Trump Administration Passed On Strict Background Checks For Staff At Migrant Children Detention Center

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For months now the world has been caught up watching the horror unfold for asylum seekers traveling to the United States as they flee violence and persecution in their own countries. U.S. President Donald Trump and his administration have been separating families that have arrived systematically, leaving over 14,000 children in detention camps across the country.

Now a new government watchdog memo has emerged, which says that the Trump administration waived rigorous background checks for all staff now working at the biggest detention camp that has become home to migrant children, according to Business Insider.

Per the memo, former director of the federal Office of Refugee Resettlement personally signed the documentation that would allow contractors to skip the usual requirements for child abuse and neglect checks that employees who care for children would normally have to undergo. This particular memo is in effect for those working at the tent city in Tornillo, Texas.

Apparently, none of the 2,100 staff employed there have undergone fingerprint checks through the FBI, either. Despite this, the Tornillo contractor has stated that all staff were vetted in other ways. Even so, the Department of Health and Human Services’ Office of Inspector General’s memo has stated that teens being held at the facility are receiving inadequate mental health support.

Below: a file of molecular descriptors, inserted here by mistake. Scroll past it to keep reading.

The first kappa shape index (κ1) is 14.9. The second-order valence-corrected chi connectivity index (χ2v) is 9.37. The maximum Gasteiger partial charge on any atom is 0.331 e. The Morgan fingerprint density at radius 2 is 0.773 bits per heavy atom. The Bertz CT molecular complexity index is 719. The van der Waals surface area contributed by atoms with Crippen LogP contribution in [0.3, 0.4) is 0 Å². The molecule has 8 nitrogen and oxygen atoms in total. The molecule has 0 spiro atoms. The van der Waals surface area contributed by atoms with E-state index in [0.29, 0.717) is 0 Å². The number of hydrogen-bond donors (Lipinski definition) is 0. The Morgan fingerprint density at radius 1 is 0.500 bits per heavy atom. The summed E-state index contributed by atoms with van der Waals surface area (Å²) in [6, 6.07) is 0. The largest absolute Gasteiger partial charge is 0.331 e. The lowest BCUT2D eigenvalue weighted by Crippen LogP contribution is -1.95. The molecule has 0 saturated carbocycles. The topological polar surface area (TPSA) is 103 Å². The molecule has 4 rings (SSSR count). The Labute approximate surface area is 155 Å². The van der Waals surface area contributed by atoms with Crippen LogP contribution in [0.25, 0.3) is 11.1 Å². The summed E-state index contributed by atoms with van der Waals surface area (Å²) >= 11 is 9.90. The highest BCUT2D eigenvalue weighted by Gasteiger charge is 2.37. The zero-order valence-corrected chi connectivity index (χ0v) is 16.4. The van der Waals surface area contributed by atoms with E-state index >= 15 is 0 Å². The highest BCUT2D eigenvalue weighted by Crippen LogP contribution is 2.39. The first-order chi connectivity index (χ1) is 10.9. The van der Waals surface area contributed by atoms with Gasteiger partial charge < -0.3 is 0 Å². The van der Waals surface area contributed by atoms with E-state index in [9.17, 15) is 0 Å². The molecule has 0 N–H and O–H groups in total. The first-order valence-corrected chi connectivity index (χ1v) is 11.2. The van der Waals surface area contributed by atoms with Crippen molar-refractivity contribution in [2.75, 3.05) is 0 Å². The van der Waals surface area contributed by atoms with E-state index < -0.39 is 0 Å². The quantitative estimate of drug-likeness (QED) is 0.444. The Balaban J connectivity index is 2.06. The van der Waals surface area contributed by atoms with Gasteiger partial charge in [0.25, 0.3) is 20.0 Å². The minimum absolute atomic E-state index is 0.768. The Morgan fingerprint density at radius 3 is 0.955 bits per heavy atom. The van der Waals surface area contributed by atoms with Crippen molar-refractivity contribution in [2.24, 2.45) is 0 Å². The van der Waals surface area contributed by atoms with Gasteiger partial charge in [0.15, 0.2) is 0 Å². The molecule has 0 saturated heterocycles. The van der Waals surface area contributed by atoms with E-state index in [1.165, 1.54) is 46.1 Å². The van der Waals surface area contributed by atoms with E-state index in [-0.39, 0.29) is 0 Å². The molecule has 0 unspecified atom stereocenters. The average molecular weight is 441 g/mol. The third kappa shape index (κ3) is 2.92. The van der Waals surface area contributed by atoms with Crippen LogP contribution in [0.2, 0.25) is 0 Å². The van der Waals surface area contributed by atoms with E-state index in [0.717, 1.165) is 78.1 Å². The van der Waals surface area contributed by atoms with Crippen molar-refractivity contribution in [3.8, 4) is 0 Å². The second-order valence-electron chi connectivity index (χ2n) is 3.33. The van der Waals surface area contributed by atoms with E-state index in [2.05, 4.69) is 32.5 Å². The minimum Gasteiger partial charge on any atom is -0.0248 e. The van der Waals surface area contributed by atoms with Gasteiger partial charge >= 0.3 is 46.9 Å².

An aerial view of the tented detention camp where thousands of migrant children and teens are being detained
Featured image credit: Joe RaedleGetty Images

The tented camp was opened in June following an announcement by the Trump administration that a temporary detention center was needed for 360 teenagers and made plans to build one in an isolated corner of the East Texas desert at Tornillo. What was originally just a few canvas tents has grown to near city proportions in recent months.

Since June, it has expanded to become a detention center for thousands of migrant teens and looks more and more like becoming a permanent settlement with each passing day as more teens are detained there. By Monday, it housed over 2,300 Central American teenage boys and girls between the ages of 13 and 17, with guards posted at every few feet inside the camp.

An investigation by Associated Press found that previous plans to close the facility down by New Year’s Eve this year have become near impossible with the sheer numbers now living there. Instead, it looks like the contract to detain the migrants at the Tornillo tented camp could continue up to as late as 2020 despite Trump’s supposed executive order that the separation of families should come to an immediate end.